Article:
Every Jewish festival has several different levels
We live in families. That requires thinking about and responding to the needs and demands of others. Family units are important elements in human societies. The
We also live in larger social communities – religious, professional or ideological. From early times, we have experimented with different types of communities. Let’s call them tribes. Sometimes, these tribes exist within larger national or religious frameworks. Which might work when we are dealing with limited numbers. But as soon as the numbers grow, there is a tendency to fragment. Tribes can become deadly rivals. Religions fragment into denominations and sects. Societies break up into clubs and parties. Sometimes they get on. More often they compete, discriminate and conflict. Nations develop and grow with different languages and cultures. Some are so variegated, multi-cultural and multi-religious that they become dysfunctional. But clearly, nations have advantages as well as disadvantages.
In contrast internationalism and globalism seek to unite everyone and banish differences. Sometimes, this is commercial. Sometimes, ideological – as in Marxism or extreme socialism. Which then, in righteous indignation, impose their views – which also leads to conflict. Ideologies have tendencies toward dictatorships.
Some states and nations have proved more successful than others. Yet, as we look around us today, we see fragmentation, conflict, antagonism and friction. And major issues of our planet – climate, extinction and exploitation – posit huge challenges to mankind. Which is why it is so important to think about our own positions within societies. Do we care? What should we do? What can we do? Where are our loyalties?
As John Donne wrote “No man is an island.” No social, national or international group can survive in isolation. It must make sense to try to work together. In practice it seems all but impossible. We can’t live in peace in one small part of the Middle East – let alone everywhere else. Even amongst ourselves, who we believe are the responsible ones, there is a disconnect between what we know is happening and care about and what we are willing to do about it. It is good to campaign for action to prevent global warming. But are we prepared to give up using jets, cars and eating meat? They all contribute to the problem.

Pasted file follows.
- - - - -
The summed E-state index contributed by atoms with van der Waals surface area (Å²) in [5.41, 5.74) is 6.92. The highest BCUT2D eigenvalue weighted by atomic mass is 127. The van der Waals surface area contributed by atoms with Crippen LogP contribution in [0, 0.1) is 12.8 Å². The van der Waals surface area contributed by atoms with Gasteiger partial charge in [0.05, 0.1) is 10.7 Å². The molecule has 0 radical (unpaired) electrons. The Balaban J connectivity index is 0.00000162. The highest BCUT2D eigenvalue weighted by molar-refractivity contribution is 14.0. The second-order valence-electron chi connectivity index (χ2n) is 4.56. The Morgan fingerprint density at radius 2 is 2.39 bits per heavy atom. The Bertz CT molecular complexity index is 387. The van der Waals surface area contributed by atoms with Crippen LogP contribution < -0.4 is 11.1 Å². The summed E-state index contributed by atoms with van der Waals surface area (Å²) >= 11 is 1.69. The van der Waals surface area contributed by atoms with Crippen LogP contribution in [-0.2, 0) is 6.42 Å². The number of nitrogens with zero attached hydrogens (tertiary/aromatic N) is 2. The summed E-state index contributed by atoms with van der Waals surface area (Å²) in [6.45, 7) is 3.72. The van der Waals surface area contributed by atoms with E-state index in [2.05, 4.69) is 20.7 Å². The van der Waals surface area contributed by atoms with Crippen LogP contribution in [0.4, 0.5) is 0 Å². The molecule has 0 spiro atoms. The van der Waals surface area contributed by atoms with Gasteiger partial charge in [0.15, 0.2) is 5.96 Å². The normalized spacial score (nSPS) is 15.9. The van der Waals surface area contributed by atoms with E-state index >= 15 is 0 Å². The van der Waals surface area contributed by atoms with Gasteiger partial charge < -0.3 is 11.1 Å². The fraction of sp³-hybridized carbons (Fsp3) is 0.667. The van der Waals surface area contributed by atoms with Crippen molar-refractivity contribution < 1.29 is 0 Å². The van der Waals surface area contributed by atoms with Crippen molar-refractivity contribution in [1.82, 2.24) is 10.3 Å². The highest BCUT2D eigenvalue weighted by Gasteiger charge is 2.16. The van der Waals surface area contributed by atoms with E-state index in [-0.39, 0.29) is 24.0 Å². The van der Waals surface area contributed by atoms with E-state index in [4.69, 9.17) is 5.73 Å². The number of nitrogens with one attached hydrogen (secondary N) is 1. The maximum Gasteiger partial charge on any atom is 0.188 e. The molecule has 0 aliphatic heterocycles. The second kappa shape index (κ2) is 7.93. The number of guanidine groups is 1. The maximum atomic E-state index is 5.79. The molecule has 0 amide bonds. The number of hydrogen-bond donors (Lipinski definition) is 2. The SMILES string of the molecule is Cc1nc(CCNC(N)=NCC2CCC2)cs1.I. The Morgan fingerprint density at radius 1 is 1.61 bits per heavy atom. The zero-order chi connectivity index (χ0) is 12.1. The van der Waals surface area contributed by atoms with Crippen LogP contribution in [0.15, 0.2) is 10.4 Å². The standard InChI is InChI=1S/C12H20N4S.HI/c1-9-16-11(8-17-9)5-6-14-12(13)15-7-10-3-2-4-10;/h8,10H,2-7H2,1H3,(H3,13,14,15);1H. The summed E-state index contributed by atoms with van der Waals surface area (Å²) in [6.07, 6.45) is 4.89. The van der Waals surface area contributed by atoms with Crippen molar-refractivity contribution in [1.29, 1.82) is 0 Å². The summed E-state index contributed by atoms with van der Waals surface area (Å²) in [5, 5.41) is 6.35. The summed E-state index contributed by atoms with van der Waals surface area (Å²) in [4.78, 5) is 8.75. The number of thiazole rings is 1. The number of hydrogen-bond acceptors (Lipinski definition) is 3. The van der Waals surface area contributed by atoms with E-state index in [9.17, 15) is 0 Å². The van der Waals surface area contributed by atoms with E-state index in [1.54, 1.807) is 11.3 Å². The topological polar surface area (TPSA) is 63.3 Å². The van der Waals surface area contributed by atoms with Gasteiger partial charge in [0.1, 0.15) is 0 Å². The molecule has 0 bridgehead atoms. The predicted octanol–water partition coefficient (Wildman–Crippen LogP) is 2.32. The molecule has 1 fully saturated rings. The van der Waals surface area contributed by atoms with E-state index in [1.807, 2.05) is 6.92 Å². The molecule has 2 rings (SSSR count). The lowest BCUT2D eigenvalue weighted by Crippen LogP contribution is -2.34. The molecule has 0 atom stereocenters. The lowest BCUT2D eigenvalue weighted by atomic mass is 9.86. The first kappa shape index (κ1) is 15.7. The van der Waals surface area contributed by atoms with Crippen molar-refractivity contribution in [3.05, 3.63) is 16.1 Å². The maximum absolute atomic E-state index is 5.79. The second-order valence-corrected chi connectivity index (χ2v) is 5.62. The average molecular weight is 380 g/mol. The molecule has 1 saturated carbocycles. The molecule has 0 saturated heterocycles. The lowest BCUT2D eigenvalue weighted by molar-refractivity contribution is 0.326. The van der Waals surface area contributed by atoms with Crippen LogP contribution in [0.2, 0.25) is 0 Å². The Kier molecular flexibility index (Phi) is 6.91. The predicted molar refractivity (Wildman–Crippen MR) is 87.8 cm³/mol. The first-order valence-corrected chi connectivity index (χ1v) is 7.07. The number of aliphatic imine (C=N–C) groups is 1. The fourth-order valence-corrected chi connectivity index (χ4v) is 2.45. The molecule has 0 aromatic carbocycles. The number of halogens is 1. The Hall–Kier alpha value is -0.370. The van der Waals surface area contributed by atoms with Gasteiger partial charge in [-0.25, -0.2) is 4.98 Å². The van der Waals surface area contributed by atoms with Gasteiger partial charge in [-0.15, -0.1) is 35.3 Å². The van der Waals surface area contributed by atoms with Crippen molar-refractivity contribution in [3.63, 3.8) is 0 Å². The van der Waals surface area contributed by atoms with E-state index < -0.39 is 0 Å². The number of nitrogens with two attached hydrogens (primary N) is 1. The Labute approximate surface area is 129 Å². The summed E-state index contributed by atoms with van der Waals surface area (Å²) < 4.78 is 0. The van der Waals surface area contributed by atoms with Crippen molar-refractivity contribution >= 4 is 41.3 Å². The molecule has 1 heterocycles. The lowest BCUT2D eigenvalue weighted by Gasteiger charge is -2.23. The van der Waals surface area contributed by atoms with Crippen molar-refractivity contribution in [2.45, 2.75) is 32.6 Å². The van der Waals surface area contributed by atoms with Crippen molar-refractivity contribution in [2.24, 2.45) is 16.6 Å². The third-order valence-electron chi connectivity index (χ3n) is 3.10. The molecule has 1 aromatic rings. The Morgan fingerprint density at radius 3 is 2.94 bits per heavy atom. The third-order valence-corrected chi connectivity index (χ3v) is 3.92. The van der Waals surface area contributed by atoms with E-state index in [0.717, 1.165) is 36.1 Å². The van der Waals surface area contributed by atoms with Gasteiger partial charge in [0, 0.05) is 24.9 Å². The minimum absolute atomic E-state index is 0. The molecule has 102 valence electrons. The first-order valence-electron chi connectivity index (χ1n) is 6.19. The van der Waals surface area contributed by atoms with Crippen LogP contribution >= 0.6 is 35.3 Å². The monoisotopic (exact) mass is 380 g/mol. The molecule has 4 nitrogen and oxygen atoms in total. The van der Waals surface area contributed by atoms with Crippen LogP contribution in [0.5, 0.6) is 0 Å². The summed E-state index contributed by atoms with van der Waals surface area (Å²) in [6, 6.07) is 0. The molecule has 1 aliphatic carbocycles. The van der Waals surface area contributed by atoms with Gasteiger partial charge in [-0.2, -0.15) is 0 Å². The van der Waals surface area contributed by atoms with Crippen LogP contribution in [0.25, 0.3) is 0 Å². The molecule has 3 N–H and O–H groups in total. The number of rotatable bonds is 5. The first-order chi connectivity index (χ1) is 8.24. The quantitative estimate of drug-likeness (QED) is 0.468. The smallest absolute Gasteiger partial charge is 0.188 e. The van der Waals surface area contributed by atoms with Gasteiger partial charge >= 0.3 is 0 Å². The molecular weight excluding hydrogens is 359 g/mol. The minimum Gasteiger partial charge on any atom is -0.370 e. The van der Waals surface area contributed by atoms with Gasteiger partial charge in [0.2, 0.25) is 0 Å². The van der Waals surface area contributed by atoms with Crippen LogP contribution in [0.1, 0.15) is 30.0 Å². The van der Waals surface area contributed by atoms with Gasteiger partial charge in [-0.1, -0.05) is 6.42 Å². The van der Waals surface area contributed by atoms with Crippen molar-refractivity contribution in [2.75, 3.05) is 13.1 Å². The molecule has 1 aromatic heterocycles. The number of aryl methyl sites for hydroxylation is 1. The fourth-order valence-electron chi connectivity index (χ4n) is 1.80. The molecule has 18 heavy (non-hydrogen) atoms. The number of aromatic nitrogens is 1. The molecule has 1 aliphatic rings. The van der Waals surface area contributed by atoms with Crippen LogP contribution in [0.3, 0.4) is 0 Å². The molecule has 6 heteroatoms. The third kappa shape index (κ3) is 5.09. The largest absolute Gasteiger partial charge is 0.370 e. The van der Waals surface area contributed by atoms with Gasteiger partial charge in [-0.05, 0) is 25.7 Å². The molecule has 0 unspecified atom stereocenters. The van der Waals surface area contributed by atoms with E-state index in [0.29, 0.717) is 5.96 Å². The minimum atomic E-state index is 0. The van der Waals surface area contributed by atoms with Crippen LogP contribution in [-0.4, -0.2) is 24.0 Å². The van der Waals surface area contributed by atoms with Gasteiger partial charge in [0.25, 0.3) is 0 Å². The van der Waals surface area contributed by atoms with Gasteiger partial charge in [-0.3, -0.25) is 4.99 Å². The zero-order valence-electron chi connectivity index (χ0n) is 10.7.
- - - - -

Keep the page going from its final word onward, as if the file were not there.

People are selfish. But we can be expected to try to do something about it. We can examine our way of living and our priorities. And, for us, religion is one of the important lifestyle decisions we should be making. As are our loyalties and priorities.
We all sing songs
That is precisely what the festival of Sucot requires of us to think about.
We dwell, or eat, in temporary dwellings (Sucot). Historically, it is to remind us of what it was like living in temporary structures in the desert. On a personal level, it is a break from the norm and our comfort level, to appreciate the impermanence of life and how much we take our living conditions for granted.
We take a series of plants (the lulav,
We also celebrate the Temple rites for rain and recognize how essential water is for human life.
Shouldn’t we then think about how often we take actions that are counter-productive and dangerous and which harm our water and food. We destroy jungles. We spread toxins. We mix in unhealthy additives. We pollute the earth and seas. We dam rivers for energy that provide water supplies downstream. Our selfish actions destroy countless species on land and in the sea and air. We rarely think of, or even realize, how much damage we do.
Despite the paralysis that affects governments and corrupt politics, there are so many ways in which we, as individuals, can do something about these situations. Some are more effective than others. We have a responsibility to decide how and to what extent. To decide on our priorities. Whether to be generous or mean, to humans, animals
And that is why religious occasions are so important. To remind us of our priorities. That is what a festival like
But there is another issue. The complex, inscrutable and unknowable idea of God that underpins our tradition. The idea that there
The festival of
Perhaps this is because it comes right after days of penance and serious personal introspection. Perhaps it is because when we are happy, we are more inclined to appreciate life and make the most of it. Don’t be sad. Be Happy. Do good.